The largest increase in women’s political leadership has been in the sphere of local government. While the number of women MKs remained stable from the early days of the state until the year 2000, the number of women participating in local politics has increased systematically. In 1950, 4.2 percent of local representatives were women; by 1978, 5.5%; in 1993, 11%; and in 1998, 15%.
By 1993, 73 percent of local councils included at least one woman member. This figure suggests that political parties consider the inclusion of at least one woman on local councils a political necessity.
One way to increase the number of women in local government is to encourage the councils to accord priority to women’s concerns. To this end, the Center for Local Government has encouraged the establishment of working women’s committees in all Jewish and Arab local councils. Legislation has also been proposed to mandate that every local council include a member of the Women’s Council or an Advisor to the Mayor on the Status of Women, to be funded jointly by the local authority and the Ministry of the Interior.
Many women are involved in political parties, but their numbers tend not to be reflected in party leadership or on party lists for elected office.
Most parties on both sides of the political spectrum comprise a women’s division that encourages women to become politically active, provides means in support of their interests and promotes women’s advancement within the party.
Some of the smaller parties, including those with a religious platform, discourage women from running for office although Emunah, the women’s branch of the National Religious Party, has run independently in local elections and won a seat on several occasions.
Both of the major parties as well as some of the smaller ones have developed internal guidelines for increasing women’s participation. The Labor party has adopted a clause requiring that women fill at least 30 percent of all leadership positions. In the Likud party, at least 20 percent must be women. The left-of-center Meretz party recently adopted the highest standard currently in place: a 40 percent clause.
While these guidelines suggest a commitment to change, the reality both within the parties and on the floor of the Knesset is quite different – particularly since the above guidelines have not yet been applied to party lists for Knesset elections. Among the 34 Labor party members, three are women (nine percent), as are two of the 32 Likud party (six percent). Of the nine Meretz MKs, two are women (22 percent); of the seven MKs of Yisrael Be’aliya, one is a woman (14 percent); and Hadash has one woman among its five MKs (20 percent). The three religious parties, with 23 Knesset seats, have no women members.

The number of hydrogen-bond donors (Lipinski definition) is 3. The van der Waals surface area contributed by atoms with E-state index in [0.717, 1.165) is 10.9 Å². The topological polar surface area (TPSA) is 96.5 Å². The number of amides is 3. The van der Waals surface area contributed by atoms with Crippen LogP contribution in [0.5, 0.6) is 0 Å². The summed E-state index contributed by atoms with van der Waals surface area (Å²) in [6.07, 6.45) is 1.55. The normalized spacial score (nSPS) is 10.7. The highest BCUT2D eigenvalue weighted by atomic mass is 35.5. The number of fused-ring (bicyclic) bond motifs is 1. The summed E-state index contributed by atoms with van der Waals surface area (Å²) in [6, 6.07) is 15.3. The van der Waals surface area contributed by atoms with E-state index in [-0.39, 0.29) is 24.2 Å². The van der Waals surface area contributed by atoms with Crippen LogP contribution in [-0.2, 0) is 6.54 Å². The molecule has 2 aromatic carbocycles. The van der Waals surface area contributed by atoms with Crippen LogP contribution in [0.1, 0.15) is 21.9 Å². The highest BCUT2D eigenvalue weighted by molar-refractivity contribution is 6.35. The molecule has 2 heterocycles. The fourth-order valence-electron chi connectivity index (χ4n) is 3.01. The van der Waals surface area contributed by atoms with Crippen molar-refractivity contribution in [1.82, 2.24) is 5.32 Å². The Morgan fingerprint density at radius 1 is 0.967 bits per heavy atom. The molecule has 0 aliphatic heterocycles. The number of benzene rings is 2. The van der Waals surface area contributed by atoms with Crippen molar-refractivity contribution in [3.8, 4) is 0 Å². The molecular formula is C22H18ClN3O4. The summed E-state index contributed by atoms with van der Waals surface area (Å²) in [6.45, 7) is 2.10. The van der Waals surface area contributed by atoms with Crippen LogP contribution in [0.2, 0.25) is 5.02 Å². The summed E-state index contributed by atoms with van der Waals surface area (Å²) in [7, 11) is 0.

In recent years, legislation has been proposed to obligate parties to open their ranks to women, by curtailing government support to parties with less than 25% women candidates.
Within the Histadrut, the monolithic federation of labor unions in Israel, women are nominally represented at each level. The Histadrut has adopted a resolution declaring that thirty percent of its leadership must be women.
Unlike many other political bodies, the Histadrut has been relatively successful in tapping into the leadership potential of its women members. Nineteen percent of the Executive Committee and 25 percent of its deputy chairpersons are women. In the Histadrut Council, 30 percent of the representatives and 42 percent of the deputy chairpersons are women, as are twenty-two percent of the 1154 delegates to the Histadrut Convention. Among the thirteen department heads of the Executive, two are women and two are secretaries of Workers’ Committees (of the existing 65).
Civil Service and Public Sector
In addition to elected and appointed positions, close to 60 percent of employees in the civil service and the public sector are women. Forty-three percent of all working women are employed in these sectors, as compared to 19.5 percent of working men.
Women work in nearly all areas of the civil service, yet the classic pyramid structure of high representation at the lower levels and minimal representation in the top ranks fully applies. At the lower levels, 92 percent of the positions are filled by women, while some of the top positions include no women at all. At present, the highest ranking women in the civil service are directors-general in the ministries of justice and the environment.
The first Affirmative Action legislation, which applied only to directors of state corporations, was enacted in 1993, and in 1995 a broad amendment concerning the entire civil service was passed. Through a combination of lobbying by women’s organizations and judicial action, this progressive legislation is now being more broadly interpreted and more widely enforced.